When WFH first began, we’ve found that leaders made a common mistake to assume that workplace miscommunication can be reduced as long as structures, tools and channels are set in place.
Yet, even though no one intends to miscommunicate, it still happens at a very high cost to businesses.
The cost of workplace miscommunication
This study on 4,000 employees found that almost half (46%) were unsure of what was being asked of them by their line manager when given tasks, and over a third (37%) experienced this uncertainty between one and three times a day.
This is an estimated 40 minutes of wasted time per day, the equivalent of 83 employees in a company of 1,000 doing nothing every day.
As leaders, workplace miscommunications erodes trust, confidence and credibility.
Moreover, if it’s true that leaders spend up to 80% of their workday communicating, how do you make sure you’re doing it right?
1 – It’s not about what you say. It’s why.
Be mindful that assumptions lead to miscommunication. If you’re presenting new information, consider why you’re saying it, to whom, and the desired outcome from your conversation.
Many overlook the importance of taking time to consider the context. In presenting a monthly report, think that a sales manager and a marketing manager might interpret success differently.
Establishing the context of your presentation or statement and tailoring it to different audiences helps promote clarity, reduces ambiguity and vague language.
It also helps to think through the desired outcome from a meeting: if it requires action, further alignment, collaboration, or problem-solving.
2 – It’s not about what you say. It’s how.
We often over-estimate the importance of talking and under-estimate the time in reading and writing.
In choosing the right channel and being explicit about the function of email communications, for example, a manager can reduce inefficiencies and redundant workplace communications.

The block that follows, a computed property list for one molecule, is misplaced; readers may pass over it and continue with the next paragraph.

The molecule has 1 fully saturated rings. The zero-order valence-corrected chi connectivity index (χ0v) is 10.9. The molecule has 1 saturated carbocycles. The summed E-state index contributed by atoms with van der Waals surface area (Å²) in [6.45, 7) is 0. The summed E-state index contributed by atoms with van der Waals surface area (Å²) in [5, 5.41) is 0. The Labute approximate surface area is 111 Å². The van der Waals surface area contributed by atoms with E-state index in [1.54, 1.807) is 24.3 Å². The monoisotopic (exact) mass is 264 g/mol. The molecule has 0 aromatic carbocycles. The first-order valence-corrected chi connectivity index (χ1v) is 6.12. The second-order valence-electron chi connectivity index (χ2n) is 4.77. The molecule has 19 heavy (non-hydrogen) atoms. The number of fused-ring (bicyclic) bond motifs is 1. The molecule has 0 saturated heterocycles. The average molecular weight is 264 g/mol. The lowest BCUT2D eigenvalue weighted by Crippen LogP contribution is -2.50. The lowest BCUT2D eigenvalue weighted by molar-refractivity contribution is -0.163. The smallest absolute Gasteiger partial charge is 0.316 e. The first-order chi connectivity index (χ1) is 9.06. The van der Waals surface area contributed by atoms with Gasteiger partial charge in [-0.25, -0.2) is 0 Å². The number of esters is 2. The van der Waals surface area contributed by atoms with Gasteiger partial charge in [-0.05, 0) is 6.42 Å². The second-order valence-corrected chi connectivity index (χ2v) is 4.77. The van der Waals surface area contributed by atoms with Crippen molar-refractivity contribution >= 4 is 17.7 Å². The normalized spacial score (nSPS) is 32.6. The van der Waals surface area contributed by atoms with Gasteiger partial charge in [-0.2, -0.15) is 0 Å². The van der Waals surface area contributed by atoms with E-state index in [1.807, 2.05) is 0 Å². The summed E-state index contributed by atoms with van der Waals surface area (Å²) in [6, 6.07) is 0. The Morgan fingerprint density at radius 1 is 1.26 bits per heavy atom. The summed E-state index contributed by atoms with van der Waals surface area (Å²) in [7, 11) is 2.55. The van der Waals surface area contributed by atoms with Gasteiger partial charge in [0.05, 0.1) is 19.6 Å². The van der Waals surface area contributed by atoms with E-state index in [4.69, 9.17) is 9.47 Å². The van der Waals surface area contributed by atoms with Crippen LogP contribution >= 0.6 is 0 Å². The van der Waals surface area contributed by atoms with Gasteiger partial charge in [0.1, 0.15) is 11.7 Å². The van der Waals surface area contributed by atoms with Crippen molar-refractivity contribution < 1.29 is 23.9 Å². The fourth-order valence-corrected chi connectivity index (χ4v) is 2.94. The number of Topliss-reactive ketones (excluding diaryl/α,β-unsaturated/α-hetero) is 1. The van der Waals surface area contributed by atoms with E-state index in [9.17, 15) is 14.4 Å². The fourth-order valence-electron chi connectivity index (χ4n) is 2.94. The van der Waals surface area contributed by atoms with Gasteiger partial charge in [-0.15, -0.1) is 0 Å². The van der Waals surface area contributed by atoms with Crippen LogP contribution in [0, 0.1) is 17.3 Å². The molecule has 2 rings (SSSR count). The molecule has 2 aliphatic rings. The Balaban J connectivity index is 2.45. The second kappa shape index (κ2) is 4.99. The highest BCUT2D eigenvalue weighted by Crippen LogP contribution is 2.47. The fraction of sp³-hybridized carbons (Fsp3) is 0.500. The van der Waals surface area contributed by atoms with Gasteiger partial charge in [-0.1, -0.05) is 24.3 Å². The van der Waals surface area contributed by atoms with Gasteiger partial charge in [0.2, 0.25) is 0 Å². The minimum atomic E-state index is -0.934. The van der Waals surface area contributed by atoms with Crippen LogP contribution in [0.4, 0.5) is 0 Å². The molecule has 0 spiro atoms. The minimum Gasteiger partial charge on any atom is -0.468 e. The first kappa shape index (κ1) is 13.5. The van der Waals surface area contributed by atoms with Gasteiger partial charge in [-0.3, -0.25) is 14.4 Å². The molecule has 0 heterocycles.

Explicitly saying, “We will only communicate urgent customer support requests by text, and if I don’t respond within 30 minutes, you can follow up with a call” helps establish urgency, purpose and effectiveness.
3 – It’s not about what you say. We forget to listen.
Active listening in the age of remote workplaces has been a challenge. It’s convenient to assume silence as comprehension, consensus, or compliance.
Being attuned to every slight inflexion of voice and hesitation in a reply is a skill. Yet, leaders can be more attuned by being intentional and frequent in this practice.
The key to being an active listener is present, even though it’s an open secret that many people attend virtual meetings while multitasking.
Being mindful that being present doesn’t mean hogging the airtime by just talking; managers can encourage this by leading by example.
Simply put, it is about coming to every meeting mentally present, receiving new information with an open mind, encouraging and acknowledging different points of discussion.
4 – Communication is not a competition!
A big part of active listening is withholding comment or opinion when listening to the speaker and making thoughtful, necessary responses.
This needs to be explicit because communication becomes counterproductive when it becomes a battle of opinions.
If the purpose of a conversation is to come to an action, solution or an alignment, suppress the urge to top on the conversation by offering a point of view. When communication becomes a competition, nobody wins – except for your ego.
While some might enjoy the turn of conversation, this can become a distraction. If you’re witnessing such a conversation, reset the agenda and politely offer to park the topic for another day.
5 – Allocate time for others to respond. Get and give feedback.
We like to think that we cover all bases by ending meetings with, “does anyone have any feedback, comments, suggestions?”
This is an attempt at eliciting broad request for feedback, but this approach lacks specificity.
Your stakeholders might not have feedback on broad strategic planning immediately.
Yet, you can prompt feedback by requesting specificity and encourage discussion. An example: “With these goals set in place, Jane, how do you think this affects your role as a project manager?”
Another pitfall in workplace miscommunication is discerning what vital feedback to get and give.
A project sponsor, for example, will expect regular feedback on critical status updates, but not the day to day operations. Yet, if you miss a project deadline, it would be essential to communicate a failure in your day-to-day operations.
Do resignation letters come as a shock to you? Read about the 3 Red Flags Of A Disengaged Employe All Managers Should Know.
Find out more about our programmes on Inspiring Purposeful Action, or Purposeful Communication by contacting e-mail: [email protected]